According to a recent report, online retailers saw an increase of over 32% in consumer spending during 2020 v. 2019, with total sales exceeding $792 Billion. While e-commerce saw a large increase, brick-and-mortar sales saw a mere 5% increase year-over-year. Such a drastic increase in e-commerce sales should have corresponded with an increase in sales tax collection at the state and local level. However, a recent report indicates sales tax collections decreased by 5% in fiscal year 2020. Specifically, the State of Ohio saw a $68 million shortfall in March 2020 in comparison to what it had projected to collect during the same period. With this significant drop in sales tax collection and the impact of the pandemic still being felt, state and local governments will likely be evaluating how to increase sales tax collection without necessarily increasing sales tax rates.
So, how does this current landscape impact business owners and how do they prepare for such increased scrutiny?
What Are Sales and Use Taxes?
Sales and use taxes are taxes imposed on consumers for the purchase of certain goods or services. Sales taxes are commonly imposed on tangible goods including small items like clothing or larger items like automobiles. In addition, some states impose sales tax on certain services like janitorial services.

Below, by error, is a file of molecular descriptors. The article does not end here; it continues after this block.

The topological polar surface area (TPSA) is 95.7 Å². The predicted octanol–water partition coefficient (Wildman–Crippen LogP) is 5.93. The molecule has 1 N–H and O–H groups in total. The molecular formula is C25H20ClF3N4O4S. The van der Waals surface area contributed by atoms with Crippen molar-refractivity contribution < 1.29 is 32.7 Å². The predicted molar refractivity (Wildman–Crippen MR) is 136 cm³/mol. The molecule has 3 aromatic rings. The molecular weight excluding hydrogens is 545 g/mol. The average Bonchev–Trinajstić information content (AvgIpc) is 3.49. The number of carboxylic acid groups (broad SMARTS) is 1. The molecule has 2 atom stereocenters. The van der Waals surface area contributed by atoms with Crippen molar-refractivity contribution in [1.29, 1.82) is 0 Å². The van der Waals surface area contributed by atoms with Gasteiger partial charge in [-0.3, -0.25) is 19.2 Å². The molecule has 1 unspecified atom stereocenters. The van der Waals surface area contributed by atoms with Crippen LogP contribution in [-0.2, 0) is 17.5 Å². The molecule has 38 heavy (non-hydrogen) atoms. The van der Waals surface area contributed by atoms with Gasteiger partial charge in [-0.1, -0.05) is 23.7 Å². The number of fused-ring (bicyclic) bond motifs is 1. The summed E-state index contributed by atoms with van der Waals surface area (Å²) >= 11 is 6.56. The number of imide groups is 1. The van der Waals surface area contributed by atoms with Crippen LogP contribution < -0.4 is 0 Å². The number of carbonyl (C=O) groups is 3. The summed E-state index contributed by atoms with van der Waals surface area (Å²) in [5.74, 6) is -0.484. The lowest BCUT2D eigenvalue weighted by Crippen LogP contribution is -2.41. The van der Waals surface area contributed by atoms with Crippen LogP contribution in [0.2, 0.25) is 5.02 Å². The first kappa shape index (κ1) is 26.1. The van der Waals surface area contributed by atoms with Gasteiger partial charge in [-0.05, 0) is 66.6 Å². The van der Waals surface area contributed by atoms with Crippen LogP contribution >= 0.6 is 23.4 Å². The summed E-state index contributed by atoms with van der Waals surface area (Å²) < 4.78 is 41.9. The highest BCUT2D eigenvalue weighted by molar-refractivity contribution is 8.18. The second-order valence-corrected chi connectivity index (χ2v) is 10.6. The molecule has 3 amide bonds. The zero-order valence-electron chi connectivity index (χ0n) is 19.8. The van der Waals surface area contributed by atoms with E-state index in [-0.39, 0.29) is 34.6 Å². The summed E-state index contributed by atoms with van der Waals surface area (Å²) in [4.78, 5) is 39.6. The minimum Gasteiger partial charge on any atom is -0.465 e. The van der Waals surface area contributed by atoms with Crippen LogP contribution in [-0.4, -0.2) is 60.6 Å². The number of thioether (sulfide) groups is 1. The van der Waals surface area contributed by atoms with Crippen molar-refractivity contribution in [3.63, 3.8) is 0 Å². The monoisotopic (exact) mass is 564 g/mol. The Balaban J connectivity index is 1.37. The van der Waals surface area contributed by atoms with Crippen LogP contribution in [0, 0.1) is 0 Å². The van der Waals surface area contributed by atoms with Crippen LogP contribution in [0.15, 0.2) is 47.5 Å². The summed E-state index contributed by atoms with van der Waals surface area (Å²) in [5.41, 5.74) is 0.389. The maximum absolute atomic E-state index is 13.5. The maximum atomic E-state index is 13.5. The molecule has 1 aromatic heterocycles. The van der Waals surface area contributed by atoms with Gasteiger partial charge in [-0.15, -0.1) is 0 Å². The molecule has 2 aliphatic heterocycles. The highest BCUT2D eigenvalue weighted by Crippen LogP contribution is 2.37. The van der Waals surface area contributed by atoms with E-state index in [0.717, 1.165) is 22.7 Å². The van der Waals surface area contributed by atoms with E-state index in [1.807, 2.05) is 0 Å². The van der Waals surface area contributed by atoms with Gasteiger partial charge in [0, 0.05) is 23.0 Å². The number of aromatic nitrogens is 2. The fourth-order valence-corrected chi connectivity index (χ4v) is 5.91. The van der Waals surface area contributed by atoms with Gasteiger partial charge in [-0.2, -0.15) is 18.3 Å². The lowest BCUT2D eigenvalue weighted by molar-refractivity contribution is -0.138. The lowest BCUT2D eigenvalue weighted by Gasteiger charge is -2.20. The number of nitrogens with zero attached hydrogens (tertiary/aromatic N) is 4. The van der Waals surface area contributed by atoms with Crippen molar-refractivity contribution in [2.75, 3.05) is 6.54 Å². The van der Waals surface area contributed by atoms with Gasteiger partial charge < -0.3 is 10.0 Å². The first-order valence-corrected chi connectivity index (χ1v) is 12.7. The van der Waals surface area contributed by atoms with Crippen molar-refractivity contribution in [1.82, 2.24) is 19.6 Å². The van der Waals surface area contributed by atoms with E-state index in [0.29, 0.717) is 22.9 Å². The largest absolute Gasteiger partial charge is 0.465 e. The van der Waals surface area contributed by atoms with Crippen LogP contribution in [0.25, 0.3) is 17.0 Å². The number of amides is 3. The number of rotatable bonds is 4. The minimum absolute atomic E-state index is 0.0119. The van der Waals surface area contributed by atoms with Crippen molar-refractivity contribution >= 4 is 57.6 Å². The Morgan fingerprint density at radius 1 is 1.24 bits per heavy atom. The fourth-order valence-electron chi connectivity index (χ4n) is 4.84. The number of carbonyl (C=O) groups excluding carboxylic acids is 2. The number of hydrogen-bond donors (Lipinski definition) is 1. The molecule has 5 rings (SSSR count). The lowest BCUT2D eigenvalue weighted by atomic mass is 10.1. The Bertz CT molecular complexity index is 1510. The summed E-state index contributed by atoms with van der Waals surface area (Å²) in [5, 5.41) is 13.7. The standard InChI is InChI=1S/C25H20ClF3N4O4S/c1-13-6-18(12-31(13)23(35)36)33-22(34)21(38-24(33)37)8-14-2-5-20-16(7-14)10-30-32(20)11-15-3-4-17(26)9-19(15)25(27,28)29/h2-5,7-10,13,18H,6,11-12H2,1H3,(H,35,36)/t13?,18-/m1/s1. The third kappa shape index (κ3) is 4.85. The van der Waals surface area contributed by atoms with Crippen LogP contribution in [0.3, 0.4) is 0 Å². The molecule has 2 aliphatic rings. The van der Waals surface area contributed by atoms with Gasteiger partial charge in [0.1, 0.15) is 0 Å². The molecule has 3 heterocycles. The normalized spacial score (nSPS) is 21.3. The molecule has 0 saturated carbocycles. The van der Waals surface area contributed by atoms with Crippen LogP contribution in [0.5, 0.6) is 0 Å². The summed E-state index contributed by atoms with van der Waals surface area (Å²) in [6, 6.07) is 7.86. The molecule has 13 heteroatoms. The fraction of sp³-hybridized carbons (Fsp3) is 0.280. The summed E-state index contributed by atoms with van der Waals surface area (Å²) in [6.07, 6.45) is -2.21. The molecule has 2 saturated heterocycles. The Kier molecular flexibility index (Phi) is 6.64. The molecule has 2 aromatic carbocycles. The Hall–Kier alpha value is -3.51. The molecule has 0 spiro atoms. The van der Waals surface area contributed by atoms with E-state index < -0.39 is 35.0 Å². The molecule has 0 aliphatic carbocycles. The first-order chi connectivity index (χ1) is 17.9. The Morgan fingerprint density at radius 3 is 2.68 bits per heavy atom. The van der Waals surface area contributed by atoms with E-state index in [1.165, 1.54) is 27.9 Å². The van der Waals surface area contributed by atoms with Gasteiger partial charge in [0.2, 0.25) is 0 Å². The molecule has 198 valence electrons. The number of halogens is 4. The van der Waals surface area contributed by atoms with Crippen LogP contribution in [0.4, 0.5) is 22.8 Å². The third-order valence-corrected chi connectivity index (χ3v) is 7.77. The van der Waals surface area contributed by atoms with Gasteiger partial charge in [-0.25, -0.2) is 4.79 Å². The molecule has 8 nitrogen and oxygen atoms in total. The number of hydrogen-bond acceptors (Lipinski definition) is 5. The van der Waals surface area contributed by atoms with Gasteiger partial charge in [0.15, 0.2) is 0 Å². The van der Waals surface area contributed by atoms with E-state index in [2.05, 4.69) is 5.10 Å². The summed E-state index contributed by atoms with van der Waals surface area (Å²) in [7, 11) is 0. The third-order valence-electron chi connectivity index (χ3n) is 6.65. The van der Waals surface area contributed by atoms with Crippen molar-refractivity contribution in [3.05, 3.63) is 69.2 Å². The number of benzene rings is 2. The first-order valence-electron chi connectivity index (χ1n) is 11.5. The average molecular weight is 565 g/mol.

The rate of tax differs based upon the jurisdiction in which the tax is being imposed. For example, the State of Ohio imposes a sales tax rate of 5.75%, while local Ohio municipalities impose a tax rate of between .75% and 2.25% on the sale of certain goods and services.
While sales taxes are imposed upon the consumer, they are usually collected at the point-of-sale by the retailer. The retailer then remits such tax, on behalf of the consumer, to the taxing jurisdiction (as a trustee of the taxing jurisdiction). Use taxes are complementary tax to sales tax. Use taxes, while still being imposed on the consumer, are paid directly by the consumer to the tax jurisdiction instead of being remitted by the retailer.
Wayfair’s Impact on the Changing Sales Tax Landscape
On June 21, 2018, the U.S. Supreme Court changed the sales tax collection landscape with its ruling in South Dakota v. Wayfair, Inc. Prior to Wayfair, retailers were focused on whether or not they had a physical presence within the State in order to create a substantial nexus for the collection and remittance of sales tax. However, under Wayfair, the Supreme Court found that states could require out-of-state companies to collect and remit sales tax based upon various objective measures (including sales thresholds or number of sales transactions). Since the Wayfair ruling, every state in which a sales tax is imposed – except Missouri – has created an economic nexus threshold for sales tax collection; with the State of Florida being the most recent. Florida enacted its economic nexus law on remote sellers and marketplace providers on April 19, 2021.
After Wayfair, most states have mirrored the original law enacted by South Dakota in 2016. Under the South Dakota model, an out-of-state business is required to register, collect and remit sales tax when they either have 200 transactions or $100,000 in sales within the state. In most jurisdictions, this threshold is evaluated based upon both the prior calendar year and the current calendar year. While a majority of states use this formula in order to establish economic nexus, there are few states that either have a higher or lower threshold.